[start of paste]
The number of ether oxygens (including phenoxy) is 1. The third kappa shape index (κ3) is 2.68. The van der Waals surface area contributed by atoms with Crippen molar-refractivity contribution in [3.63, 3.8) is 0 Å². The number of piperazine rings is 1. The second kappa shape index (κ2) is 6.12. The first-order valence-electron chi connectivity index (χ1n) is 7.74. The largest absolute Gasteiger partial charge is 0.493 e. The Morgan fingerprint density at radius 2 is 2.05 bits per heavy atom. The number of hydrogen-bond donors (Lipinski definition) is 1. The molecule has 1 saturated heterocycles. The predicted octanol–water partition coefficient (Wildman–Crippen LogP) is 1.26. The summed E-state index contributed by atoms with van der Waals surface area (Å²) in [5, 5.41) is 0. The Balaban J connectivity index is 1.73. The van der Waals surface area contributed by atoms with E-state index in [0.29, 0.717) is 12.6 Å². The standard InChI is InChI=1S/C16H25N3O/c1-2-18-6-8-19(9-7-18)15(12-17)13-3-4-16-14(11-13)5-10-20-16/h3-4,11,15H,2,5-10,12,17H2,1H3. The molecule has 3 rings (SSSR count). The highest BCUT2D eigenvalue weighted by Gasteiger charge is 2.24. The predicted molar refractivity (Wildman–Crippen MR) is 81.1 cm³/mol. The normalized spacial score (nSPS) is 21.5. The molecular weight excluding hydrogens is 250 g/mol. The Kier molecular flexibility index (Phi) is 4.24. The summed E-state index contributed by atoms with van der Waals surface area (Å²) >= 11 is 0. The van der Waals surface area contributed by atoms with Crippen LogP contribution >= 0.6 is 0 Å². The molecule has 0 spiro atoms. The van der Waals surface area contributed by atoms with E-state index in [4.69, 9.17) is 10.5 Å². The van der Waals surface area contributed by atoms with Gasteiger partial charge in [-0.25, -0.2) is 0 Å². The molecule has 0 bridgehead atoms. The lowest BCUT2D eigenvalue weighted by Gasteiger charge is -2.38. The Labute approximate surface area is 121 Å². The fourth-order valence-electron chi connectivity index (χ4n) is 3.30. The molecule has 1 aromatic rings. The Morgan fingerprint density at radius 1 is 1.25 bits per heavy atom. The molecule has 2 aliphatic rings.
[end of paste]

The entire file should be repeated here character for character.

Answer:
The number of ether oxygens (including phenoxy) is 1. The third kappa shape index (κ3) is 2.68. The van der Waals surface area contributed by atoms with Crippen molar-refractivity contribution in [3.63, 3.8) is 0 Å². The number of piperazine rings is 1. The second kappa shape index (κ2) is 6.12. The first-order valence-electron chi connectivity index (χ1n) is 7.74. The largest absolute Gasteiger partial charge is 0.493 e. The Morgan fingerprint density at radius 2 is 2.05 bits per heavy atom. The number of hydrogen-bond donors (Lipinski definition) is 1. The molecule has 1 saturated heterocycles. The predicted octanol–water partition coefficient (Wildman–Crippen LogP) is 1.26. The summed E-state index contributed by atoms with van der Waals surface area (Å²) in [5, 5.41) is 0. The Balaban J connectivity index is 1.73. The van der Waals surface area contributed by atoms with E-state index in [0.29, 0.717) is 12.6 Å². The standard InChI is InChI=1S/C16H25N3O/c1-2-18-6-8-19(9-7-18)15(12-17)13-3-4-16-14(11-13)5-10-20-16/h3-4,11,15H,2,5-10,12,17H2,1H3. The molecule has 3 rings (SSSR count). The highest BCUT2D eigenvalue weighted by Gasteiger charge is 2.24. The predicted molar refractivity (Wildman–Crippen MR) is 81.1 cm³/mol. The normalized spacial score (nSPS) is 21.5. The molecular weight excluding hydrogens is 250 g/mol. The Kier molecular flexibility index (Phi) is 4.24. The summed E-state index contributed by atoms with van der Waals surface area (Å²) >= 11 is 0. The van der Waals surface area contributed by atoms with Crippen LogP contribution >= 0.6 is 0 Å². The molecule has 0 spiro atoms. The van der Waals surface area contributed by atoms with E-state index in [4.69, 9.17) is 10.5 Å². The van der Waals surface area contributed by atoms with Gasteiger partial charge in [-0.25, -0.2) is 0 Å². The molecule has 0 bridgehead atoms. The lowest BCUT2D eigenvalue weighted by Gasteiger charge is -2.38. The Labute approximate surface area is 121 Å². The fourth-order valence-electron chi connectivity index (χ4n) is 3.30. The molecule has 1 aromatic rings. The Morgan fingerprint density at radius 1 is 1.25 bits per heavy atom. The molecule has 2 aliphatic rings.